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Nigeria and Changing Face of Child Adoption
Child adoption is now becoming a growing culture in the country. Prior to now, adoption wasn’t really a well-embraced tradition. But the trend seems to be changing as more Nigerians tilt towards the practice. It has been revealed by many indigenous orphanages, especially in Lagos, that things have changed from when they used to appeal through the media for Nigerians to come forward to adopt a child, to having a waiting list of couples interested in adopting babies. According to a high ranking source from the Lagos State Ministry of Youth and Social Welfare, the Ministry now receives huge number of applications on a weekly basis without a corresponding availability of adoptable children.
In spite of this, however, there is still a lot to be done to boost understanding about adoption and all it entails so that more Nigerians could get involved in the process. This is primarily to promote the culture and make it more acceptable. Research has revealed that children raised in traditional two-parent families experience a lower risk of delinquency than children from alternative family types (Free 1991, Rankin 1983). Another study on juvenile delinquency has shown that family structure is an important factor in explaining delinquency among adolescents.
A former Commissioner for Youth and Social Development in Lagos State, Mrs. Uzamat Akinbile–Yusuf, has also advocated the discouragement of institutionalization of children in orphanages. It is her conviction that children who grow under family setting have better advantage than those who were left to bond with other children in orphanages where they would be under strict monitoring.
Adoption is governed in Nigeria by two laws, The Child Rights Act 2003 and the Adoption law of the State. Where one seeks to adopt, cohabiting and same sex couples are not permitted by law to adopt children. Juvenile refers to a person who has attained the age of14 but is under 17 years, that is a young person who is not an adult, while the Nigerian Constitution of 1979 defines juvenile delinquency as a crime committed by a young person under the age of18 as a result of trying to comply with the wishes of his peers or to escape from parental pressure or certain emotional stimulation.
Adoption would, therefore, assist in reducing juvenile crimes in our society, by putting the children in deserving and loving families where they are re-integrated to contribute positively to the society, as against leaving them in orphanages where after some years they are left to themselves.
In the long run we discover that in showing love to these young ones, we are in reality loving ourselves enough to rid the society of potential criminals and nurture potential solution providers to the world problems we have been trying hard to solve. Who would have known that Joke Silva, the veteran Nollywood actress, Jamie Foxx, a famous musician and actor, the late Apple CEO; Steve Jobs among others, would become what they are today and achieved great feats in their different chosen careers? But thanks to adoption, all these individuals are distinguished persons, respected across the world as a result of what they have been able to achieve in their respective fields of human endeavour.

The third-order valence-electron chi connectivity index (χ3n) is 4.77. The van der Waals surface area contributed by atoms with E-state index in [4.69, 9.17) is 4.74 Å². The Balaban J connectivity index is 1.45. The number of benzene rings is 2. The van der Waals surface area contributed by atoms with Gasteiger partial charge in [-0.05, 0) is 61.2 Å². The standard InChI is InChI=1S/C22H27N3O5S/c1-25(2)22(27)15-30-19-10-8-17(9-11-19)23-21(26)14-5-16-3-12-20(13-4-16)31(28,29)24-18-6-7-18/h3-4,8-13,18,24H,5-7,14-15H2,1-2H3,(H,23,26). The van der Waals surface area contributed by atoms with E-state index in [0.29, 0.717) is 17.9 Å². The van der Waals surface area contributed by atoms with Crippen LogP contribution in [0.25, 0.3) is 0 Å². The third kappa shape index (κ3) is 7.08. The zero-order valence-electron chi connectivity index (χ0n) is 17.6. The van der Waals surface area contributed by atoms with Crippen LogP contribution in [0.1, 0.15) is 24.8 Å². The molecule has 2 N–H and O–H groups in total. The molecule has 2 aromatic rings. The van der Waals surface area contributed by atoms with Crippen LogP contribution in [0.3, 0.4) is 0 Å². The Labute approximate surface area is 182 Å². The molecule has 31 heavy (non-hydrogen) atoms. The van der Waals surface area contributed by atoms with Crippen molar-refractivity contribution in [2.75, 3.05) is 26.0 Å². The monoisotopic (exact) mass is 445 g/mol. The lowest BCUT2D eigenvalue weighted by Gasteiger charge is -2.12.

In recognition of the dearth of information on adoption in Nigeria, the Lagos State government has a responsive website www.mysd.lg.gov.ng. Adoption process in Lagos is not cumbersome as it is widely believed, but it is a project and applicants have to be thoroughly assessed and scrutinized. This is aimed at ensuring that only those that are suitable and capable are given the opportunity to adopt because of its legality.
Stages of adoption in Lagos Sate include submission of application letter, attending pre-counseling session, invitation for interview, filling of form, home assessment, adoption panel, post counseling, issuance of approval letter, making a choice of child in orphanage (introduction), identification of a child at the orphanages, authority to release for bonding, bonding period and legalization.
It has been revealed that adopters usually fail to complete the adoption process to the legalization stage, which is the final phase. There also a tendency for adopters to get carried away after the bonding period has expired. Counselors often educate the adopters about the consequences of failing to complete the process. Also, most times adopters are particular about physical features of the child they want and health status thereby prolonging the process. Likewise, applicants complain about the waiting period of 12 months as stipulated in section 121 of the Child Rights Law.
No matter how prolonged or complex the process of child adoption might be, it is nothing compared to the joy and fulfillment of giving a child hope and a head start in life. So, adopters should patiently pursue the process to its logical conclusion, since it is a worthy cause.
Anu Thomas & Oluwatoyosi Funke Ojo
Anu Thomas & Oluwatoyosi Funke Ojo, Lagos State Ministry of Information & Strategy, Alausa, Ikeja